The main issue with what you're talking about is that from a mathematical perspective, 'average' already has a strict meaning, and in this context nearly always means 'arithmetic mean'.
If you want to talk about another measure of speed, you have to drop the term 'average speed' at the very least. What your method seems to be referring to would be something like the average of multiple constant interval average speeds, and as such two people both reporting their AoMCIAS could vary wildly, even if they traveled side-by-side.
For example, why pick tenths of a mile? There are infinite variants of division lengths unit choices such that two AoMCIAS numbers can't even be related (unless the distance has been mutually agreed upon before measurement collection). Good luck getting the U.S. to adopt the metric system or the rest of the world to adopt Imperial units, so at minimum you'd have U.S. bicyclists reporting it over 0.1 mile intervals and everyone else at, perhaps, 0.2 km intervals.
For that matter, why use length as the interval control? If you use a GPS, it's storing the data in semi-regular interval time units (depending on the unit and resolution setting), perhaps someone else tries to unify the U.S. with the rest of the world and proposes 10 second intervals as the new standard.
The result is that AoMCIAS speed numbers would not convey enough information in and of their own value, like averages do. You'd have to report them as "24.56 miles/hour AoMCIAS over 0.1 mile intervals", and that value would vary so wildly by interval choice that it could ONLY be compared to other AoMCIAS speeds with the exact same interval. There wouldn't be a static conversion that could be done, either, you would need to completely resample the intervals from raw data, if it was even available.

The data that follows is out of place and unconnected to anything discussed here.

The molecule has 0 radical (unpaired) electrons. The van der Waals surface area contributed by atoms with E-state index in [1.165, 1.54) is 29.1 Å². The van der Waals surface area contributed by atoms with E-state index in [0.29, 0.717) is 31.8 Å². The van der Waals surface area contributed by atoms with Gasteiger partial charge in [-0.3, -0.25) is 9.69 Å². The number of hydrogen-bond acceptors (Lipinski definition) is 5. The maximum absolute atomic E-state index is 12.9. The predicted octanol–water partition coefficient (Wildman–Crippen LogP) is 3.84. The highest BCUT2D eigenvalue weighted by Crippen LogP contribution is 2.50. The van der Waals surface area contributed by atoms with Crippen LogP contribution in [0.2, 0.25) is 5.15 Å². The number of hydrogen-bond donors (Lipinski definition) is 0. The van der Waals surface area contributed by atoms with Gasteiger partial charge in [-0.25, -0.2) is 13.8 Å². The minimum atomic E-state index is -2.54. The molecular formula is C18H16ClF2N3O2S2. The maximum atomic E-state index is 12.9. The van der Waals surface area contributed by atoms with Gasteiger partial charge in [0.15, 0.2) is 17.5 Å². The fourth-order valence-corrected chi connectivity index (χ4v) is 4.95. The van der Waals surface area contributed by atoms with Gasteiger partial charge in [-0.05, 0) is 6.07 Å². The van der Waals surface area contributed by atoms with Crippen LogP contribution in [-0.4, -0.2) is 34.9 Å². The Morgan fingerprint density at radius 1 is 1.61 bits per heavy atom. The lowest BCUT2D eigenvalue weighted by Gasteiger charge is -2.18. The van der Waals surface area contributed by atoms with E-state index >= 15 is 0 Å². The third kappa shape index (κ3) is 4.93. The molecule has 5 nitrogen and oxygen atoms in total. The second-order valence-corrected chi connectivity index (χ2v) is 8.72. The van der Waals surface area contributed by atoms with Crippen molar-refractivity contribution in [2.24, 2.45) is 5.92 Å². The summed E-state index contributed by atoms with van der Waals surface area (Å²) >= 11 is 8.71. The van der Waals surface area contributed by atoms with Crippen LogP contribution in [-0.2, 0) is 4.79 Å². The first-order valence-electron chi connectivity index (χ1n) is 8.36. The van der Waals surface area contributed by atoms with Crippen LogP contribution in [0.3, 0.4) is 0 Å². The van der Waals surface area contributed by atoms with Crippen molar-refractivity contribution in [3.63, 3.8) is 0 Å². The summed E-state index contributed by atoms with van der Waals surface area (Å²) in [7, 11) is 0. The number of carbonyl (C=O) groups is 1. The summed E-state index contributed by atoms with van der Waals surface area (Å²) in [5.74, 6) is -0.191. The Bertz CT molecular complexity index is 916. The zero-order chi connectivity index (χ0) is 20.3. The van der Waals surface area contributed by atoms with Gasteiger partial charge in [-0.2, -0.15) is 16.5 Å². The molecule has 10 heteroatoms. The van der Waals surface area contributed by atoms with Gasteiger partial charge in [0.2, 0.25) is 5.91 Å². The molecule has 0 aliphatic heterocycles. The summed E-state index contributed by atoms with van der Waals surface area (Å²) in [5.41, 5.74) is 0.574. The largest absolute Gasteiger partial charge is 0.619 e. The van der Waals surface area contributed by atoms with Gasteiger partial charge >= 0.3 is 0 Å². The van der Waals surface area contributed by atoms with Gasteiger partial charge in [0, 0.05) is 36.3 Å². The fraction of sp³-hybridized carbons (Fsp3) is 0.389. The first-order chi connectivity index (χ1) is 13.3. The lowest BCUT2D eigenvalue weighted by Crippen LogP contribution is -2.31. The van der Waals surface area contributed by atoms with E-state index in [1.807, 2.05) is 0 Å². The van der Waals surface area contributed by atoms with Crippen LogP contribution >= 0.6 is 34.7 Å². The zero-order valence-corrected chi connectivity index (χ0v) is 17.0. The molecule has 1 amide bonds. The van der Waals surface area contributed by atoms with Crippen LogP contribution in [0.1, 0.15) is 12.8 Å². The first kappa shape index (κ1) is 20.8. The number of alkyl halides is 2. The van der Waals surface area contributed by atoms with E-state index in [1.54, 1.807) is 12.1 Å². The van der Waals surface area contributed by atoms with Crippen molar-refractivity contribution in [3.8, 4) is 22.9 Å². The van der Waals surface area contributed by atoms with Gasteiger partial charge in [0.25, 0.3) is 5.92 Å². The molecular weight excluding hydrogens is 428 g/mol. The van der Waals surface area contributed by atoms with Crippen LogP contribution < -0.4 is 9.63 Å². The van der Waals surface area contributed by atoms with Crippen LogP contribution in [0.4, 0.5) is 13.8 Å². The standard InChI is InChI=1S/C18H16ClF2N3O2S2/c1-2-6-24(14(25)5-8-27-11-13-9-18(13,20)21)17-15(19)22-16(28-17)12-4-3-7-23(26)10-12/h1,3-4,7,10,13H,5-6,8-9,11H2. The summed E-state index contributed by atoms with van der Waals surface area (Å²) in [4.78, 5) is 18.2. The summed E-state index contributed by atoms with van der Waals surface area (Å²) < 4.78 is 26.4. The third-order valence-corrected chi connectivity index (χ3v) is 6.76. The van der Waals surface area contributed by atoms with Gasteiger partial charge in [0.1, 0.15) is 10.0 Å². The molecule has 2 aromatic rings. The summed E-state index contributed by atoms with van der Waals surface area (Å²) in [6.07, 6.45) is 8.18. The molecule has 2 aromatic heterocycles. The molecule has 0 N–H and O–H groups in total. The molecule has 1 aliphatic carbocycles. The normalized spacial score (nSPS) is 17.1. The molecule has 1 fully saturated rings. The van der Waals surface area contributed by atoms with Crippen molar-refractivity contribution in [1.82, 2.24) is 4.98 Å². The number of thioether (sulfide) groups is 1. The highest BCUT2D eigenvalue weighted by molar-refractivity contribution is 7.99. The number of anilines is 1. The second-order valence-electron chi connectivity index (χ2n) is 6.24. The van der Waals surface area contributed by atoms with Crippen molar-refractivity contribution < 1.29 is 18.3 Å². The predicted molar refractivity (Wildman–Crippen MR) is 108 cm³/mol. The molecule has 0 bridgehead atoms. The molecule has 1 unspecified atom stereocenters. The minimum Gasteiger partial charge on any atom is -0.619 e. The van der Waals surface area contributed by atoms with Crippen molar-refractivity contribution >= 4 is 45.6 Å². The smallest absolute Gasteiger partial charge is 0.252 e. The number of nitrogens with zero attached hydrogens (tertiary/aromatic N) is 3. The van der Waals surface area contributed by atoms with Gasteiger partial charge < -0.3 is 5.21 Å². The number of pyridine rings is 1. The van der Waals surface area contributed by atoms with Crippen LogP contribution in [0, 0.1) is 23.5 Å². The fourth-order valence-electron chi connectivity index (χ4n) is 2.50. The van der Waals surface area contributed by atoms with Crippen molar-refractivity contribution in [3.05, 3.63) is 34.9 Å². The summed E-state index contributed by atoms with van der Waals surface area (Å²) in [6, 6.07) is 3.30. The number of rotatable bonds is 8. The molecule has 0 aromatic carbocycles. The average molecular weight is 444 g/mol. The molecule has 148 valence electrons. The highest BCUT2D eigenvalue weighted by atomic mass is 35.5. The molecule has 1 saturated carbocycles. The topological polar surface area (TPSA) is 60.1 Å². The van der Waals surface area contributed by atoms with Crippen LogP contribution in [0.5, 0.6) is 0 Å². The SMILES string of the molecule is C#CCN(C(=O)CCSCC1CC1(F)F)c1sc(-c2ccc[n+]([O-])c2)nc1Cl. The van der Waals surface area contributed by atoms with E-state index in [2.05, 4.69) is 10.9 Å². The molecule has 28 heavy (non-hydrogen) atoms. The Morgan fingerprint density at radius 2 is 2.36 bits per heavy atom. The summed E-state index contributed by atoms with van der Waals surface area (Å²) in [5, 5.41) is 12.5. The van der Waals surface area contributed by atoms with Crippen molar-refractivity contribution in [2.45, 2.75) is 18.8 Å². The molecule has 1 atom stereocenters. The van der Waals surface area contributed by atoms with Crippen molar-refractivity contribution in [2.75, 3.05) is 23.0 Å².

All of this is completely independent of it's relevance as a speed measure for bicycling (I have a mathematics degree, and don't time any of my bicycle rides). What I mean by this is: it's possible that you could devise a creative method such as AoMCIAS with an ideal interval distance or time such that the number reflects something more accurate about bicycling performance, and it may even be useful inside of the bicycling context (and likely ONLY the bicycling context). However, it will be of little to no value to anyone else, mathematically or even quick comparison-wise in colloquial speech. Two numbers could only really compared with equivalent intervals, and any ability to do neat things quickly in your head with such values would be relegated to special calculators, computer programs, and perhaps some genius savants.